You will need to select a keyword match type to bid for a keyword in a pay per click advertising campaign. The keyword match type informs Google how assertively or narrowly you would like your ads to match keyword searches.
In Google AdWords, you can select from four main keyword match types. In this learning exercise, you will become familiar with the keyword matching options, as well as learn about their differences, and, finally, why they are central to having successful Pay-per-click ad campaigns.
The Four Google AdWords Keyword Match Types
You can use any of four keyword match types when writing a AdWords text ad for a PPC campaign. The options include broad match, modified broad match, phrase match, or exact match. There are both benefits and drawbacks when using each type.
How Broad Match Types Work
To reach the biggest audience, you should use the broad match, which is the default match type. For broad matches, your ad will be visible when a user’s search query has any of your keywords in any order.
For instance, an ad set up for a broad match using the keyword phrase “cheap laptop” will be visible when a user enters “cheap laptops” “gaming laptops” or “laptop computer bags” Your ad could also be matched to search queries by syllables. For example, if someone searches for “low-cost notebooks” it is possible to get matched even though the search query doesn’t contain any of your keywords.
According to Ege Marketing, if you are looking to drive a lot of clicks to your site, broad matched ads, the default match type, are the best way to do it. But you have to be careful when you use a broad match.
They are designed to reach the biggest audience that’s possible. But you have to remember that if someone is querying a topic that is not relevant to your topic, and clicks on your ad, this will cause your advertising costs to increase very quickly.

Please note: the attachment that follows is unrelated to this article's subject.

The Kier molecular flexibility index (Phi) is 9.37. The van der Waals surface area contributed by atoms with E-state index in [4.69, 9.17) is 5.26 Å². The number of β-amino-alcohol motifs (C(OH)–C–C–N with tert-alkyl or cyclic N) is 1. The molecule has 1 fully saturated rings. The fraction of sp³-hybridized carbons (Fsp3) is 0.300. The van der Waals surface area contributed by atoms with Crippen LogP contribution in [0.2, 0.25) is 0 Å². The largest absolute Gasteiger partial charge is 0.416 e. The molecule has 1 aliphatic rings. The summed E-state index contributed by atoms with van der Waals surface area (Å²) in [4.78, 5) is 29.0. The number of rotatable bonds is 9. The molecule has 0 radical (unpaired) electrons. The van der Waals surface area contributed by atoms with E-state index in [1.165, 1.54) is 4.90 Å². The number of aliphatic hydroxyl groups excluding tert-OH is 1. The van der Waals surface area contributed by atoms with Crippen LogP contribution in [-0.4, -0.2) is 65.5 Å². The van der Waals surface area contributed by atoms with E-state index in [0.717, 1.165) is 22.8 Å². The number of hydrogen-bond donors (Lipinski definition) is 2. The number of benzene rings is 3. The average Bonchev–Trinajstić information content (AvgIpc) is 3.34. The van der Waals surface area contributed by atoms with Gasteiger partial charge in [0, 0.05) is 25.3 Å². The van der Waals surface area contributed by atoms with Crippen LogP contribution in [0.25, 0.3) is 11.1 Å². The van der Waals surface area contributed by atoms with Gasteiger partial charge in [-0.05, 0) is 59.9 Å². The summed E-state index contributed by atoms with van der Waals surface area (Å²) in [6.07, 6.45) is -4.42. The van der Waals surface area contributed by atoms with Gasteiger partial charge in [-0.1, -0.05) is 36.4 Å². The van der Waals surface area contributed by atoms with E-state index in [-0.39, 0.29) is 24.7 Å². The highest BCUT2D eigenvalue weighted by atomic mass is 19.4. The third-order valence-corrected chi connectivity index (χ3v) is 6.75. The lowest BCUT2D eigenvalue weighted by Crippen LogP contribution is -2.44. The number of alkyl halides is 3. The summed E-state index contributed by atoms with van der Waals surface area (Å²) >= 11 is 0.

So despite the fact that you can get more traffic with broad matches, you should be careful and monitor your search query reports closely to make sure you are not paying for a lot of irrelevant traffic that will never be converted. For instance, read these Google ads that appear from the search query “cell phone batteries”:
Here’s Google search results for the search term “cell phone batteries”.
Look closely and you’ll see three ads are marketing “cell phone batteries” while one ad is marketing different kinds of batteries. These are not pairing up well with the intent of the search query. Here’s a tip to prevent irrelevant matches: select negative keywords in order to eliminate your ads from appearing on search queries that are not relevant to your business.
Using the Modified Broad Match in AdWords
AdWords allows you to modify your broad matches so you have a lot more control. As defined by Adwords, a Modified broad match is a combination between a standard broad match and a more restrictive match type as described below.
A modified broad match lets you to reach the same kind of broad audience, yet it gives you enhanced control over who can view the ad by using the “+” parameter to “lock” specific words in a keyword phrase. When your keywords have the “+” sign inserted in front of it, this indicates to Google that the search query has to have that specific term.
|Modified Broad Match
|office chairs, office furniture, used office desks
|Modified Broad Match
|office chairs, mesh fabric chairs, ergonomic task chairs
Let’s go through an example to illustrate the modified broad match. Let’s say you set up the keyword “office chairs” as a modified broad match in AdWords. When you add the “+” parameter before the word “office”, you are telling Google that you only want to match your ads to people who have queried with the word “office”. Now, if you do a modified broad match by adding a “+” parameter before the word “chairs”, you are telling Google that a search query has to include “chairs” before your ad can appear and be part of the auction.